The piano has gone quiet, and I can hear the girl on the bench heaving these deep sighs into the ceiling. It’s like she’s just had it. Like she can’t go on. Like the song is never going to sound like an actual song underneath her amateur fingers.
I wipe my hands on a damp dishtowel and walk up behind her, feeling this invisible tension in the narrowing space between us.
“Need help?” I toss the towel over my shoulder. She scoots over on the bench to make room for her mama. We’re ringed in the scent of Dawn soap.
“I hate this song, Mom. Hate. It.” She pounds clenched fists onto the black keys.
The song is called Blessings, by Laura Story.
It’s not the song she hates — at least I don’t think so. What she really hates is the fact that she can’t play it yet.
I breathe in a long breath. “How about I play the left hand and you play the right hand until you get the hang of it?” We play our fumbling duet, and silently, I read the lyrics.
“We pray for blessings,” the song begins. “We pray for peace, comfort for family, protection while we sleep.”
I feel a tightening on my insides, like all the words have unraveled from thin pages to form this gigantic knot in my throat. I’m afraid some of the lyrics might leak out my eyes.
Maybe it was the song after all. Maybe she was afraid that God’s blessing — like the song says — would have to come through raindrops and tears and a thousand sleepless nights.
Tomorrow morning, Lydia goes back to the surgeon.
It’s kind of a long story, but the first surgery wasn’t entirely successful. Teeth are stubbornly fused to bone. Post-surgery is painful.
“Why do my surgeries never work the first time?” she demanded. True enough, she had to return twice to the surgeon to repair a hole in her eardrum. And now, twice to the oral surgeon.
Her eyes blazed, like they held a sort of fury. She unfurled her question: “Why doesn’t God answer my prayers?”
I put on a brave face, and fumbled for weak answers, as if it’s my job to do PR for God to my child.
Right then, I quietly stormed the gates of God’s House. I nose-pressed myself to the windows of Heaven, knocked on the glass and demanded to know if God was actually, you know, home.
And did He see that a little girl was losing faith down here?
My eyes darted wildly, and I couldn’t see Him in the house, but He tapped me on the shoulder while I was in that embarrassing pose at the window. I whipped my head around and heard Him say: “I’m right here. Always.”
God has grown accustomed to my nose-pressing inquisitions. He’s seen how I never quite grew out of my questions. Maybe I grew into them. I think my questions saved me.
I remember what Philip Yancey says: “I have learned that faith means trusting in advance what will only make sense in reverse.”
So I hold firm to the faith, believing I’ll have a rear-view vantage point someday.
Later, after we finished our duet and turned down bed-covers, my daughter and I curled up in her bed.
She asked more of her “whys.” I fumbled around with more of my flimsy answers. I thought about some verses in Scripture, and I had some pretty good Bible stories on the tip of my tongue.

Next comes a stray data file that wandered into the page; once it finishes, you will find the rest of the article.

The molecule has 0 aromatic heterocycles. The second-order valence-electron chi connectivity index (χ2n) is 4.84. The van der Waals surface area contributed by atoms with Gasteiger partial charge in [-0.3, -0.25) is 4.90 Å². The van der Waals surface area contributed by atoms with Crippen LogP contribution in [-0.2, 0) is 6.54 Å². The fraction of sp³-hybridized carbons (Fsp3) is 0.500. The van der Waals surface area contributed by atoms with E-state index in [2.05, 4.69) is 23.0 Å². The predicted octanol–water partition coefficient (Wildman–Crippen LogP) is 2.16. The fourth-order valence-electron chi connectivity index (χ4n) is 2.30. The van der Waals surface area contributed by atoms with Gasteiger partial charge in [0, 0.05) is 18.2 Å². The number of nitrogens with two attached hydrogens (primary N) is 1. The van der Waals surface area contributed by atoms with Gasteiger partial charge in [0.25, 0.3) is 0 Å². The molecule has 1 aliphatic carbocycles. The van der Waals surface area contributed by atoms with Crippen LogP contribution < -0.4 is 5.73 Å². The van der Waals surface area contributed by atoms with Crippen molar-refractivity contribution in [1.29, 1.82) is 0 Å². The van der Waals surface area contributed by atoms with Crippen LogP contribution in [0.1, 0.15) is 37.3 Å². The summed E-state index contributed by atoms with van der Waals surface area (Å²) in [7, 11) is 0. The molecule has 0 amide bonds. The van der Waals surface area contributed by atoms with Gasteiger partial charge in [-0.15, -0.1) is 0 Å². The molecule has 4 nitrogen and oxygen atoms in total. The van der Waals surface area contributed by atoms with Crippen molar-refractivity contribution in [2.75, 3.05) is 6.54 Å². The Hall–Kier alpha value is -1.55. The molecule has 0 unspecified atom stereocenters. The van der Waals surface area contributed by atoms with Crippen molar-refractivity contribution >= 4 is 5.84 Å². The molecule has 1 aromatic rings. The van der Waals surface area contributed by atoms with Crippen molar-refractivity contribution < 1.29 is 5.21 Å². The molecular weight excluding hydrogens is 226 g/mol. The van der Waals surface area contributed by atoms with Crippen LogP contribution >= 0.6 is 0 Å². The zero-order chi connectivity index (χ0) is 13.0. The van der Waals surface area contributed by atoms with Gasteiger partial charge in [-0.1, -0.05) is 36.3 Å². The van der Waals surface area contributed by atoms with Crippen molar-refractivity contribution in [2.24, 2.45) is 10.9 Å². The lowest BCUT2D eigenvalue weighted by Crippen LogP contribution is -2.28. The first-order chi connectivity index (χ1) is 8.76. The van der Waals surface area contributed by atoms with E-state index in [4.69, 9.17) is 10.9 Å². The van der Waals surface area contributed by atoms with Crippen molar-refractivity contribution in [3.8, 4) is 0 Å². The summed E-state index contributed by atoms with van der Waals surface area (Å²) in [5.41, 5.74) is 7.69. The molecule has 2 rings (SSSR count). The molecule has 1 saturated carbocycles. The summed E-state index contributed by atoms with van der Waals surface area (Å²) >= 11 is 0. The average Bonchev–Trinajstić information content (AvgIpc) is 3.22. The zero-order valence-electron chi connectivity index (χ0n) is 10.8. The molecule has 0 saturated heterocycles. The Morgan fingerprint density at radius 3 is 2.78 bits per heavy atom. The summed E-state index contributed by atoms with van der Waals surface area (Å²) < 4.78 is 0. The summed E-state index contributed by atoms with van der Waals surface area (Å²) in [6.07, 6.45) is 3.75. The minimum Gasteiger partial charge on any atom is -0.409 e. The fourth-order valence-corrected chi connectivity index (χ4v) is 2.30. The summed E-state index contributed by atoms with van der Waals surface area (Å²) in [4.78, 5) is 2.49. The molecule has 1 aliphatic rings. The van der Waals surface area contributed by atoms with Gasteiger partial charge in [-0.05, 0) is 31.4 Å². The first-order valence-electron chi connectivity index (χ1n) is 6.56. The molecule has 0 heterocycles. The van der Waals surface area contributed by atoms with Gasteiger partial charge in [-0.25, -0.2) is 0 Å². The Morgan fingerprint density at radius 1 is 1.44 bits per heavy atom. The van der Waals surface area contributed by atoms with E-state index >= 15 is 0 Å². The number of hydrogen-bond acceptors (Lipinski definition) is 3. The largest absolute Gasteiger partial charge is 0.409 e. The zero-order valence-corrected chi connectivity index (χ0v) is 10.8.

But tonight, she didn’t need exegesis. She didn’t need a hermeneutical examination of suffering. She didn’t need theological treatise.
She’s 11. She needed her mother.
“Mom,” she whispered hoarsely into the dark. “Just make me feel better.”
And maybe we’re all 11 years old. Maybe we all just need someone we love to wrap an arm around us, to sing softly in our ear, and to let us cry as long as we need to cry. Maybe we need someone to cry with us. Maybe we need someone who isn’t afraid of hard questions, and someone who is willing to stick around long enough to hear every one of them. Maybe we need someone who doesn’t feel the need to offer long-winded answers. Maybe we’re all a bunch of kids who need someone to let us know it’s really going to be okay, simply by being present with us when we’re not okay at all.
Maybe we need someone who will stay up during the night-watches when it feels like our own prayers got lost in the mail.
Before I turned out the light, I prayed for my girl. I held her hand tight. I stroked her cheek. I tried not to let her hear the quiver in my voice. I prayed for her doctor. I prayed for her little teeth. And I prayed for the comforting presence of Christ. Sometimes, I’m not sure what that feels like — the presence of Christ, the comforting hand of an invisible God. But I trust that it happens.
On this night, maybe the prayed-for presence of Christ felt like a mother pulling her child in tight, rubbing circles into her back, humming for as long as she needed to hum.
Maybe it feels like that moment when you know the song you’re trying to play with amateur fingers isn’t working, and you need someone to play the other hand with you until the music, at last, makes sense.
So, what’s your Story? A #TellHisStory is any story that connects your story into the story of God.
For details on the #TellHisStory linkup, click here: http://jenniferdukeslee.com/tell-his-story/. Be sure to find someone (or two) in the link-up to encourage with a comment. Come back on Friday to visit our Featured #TellHisStory, in the sidebar.
Your words matter to God. They matter to people. And they matter to me!
Surgery is Wednesday morning. Grateful for your prayers.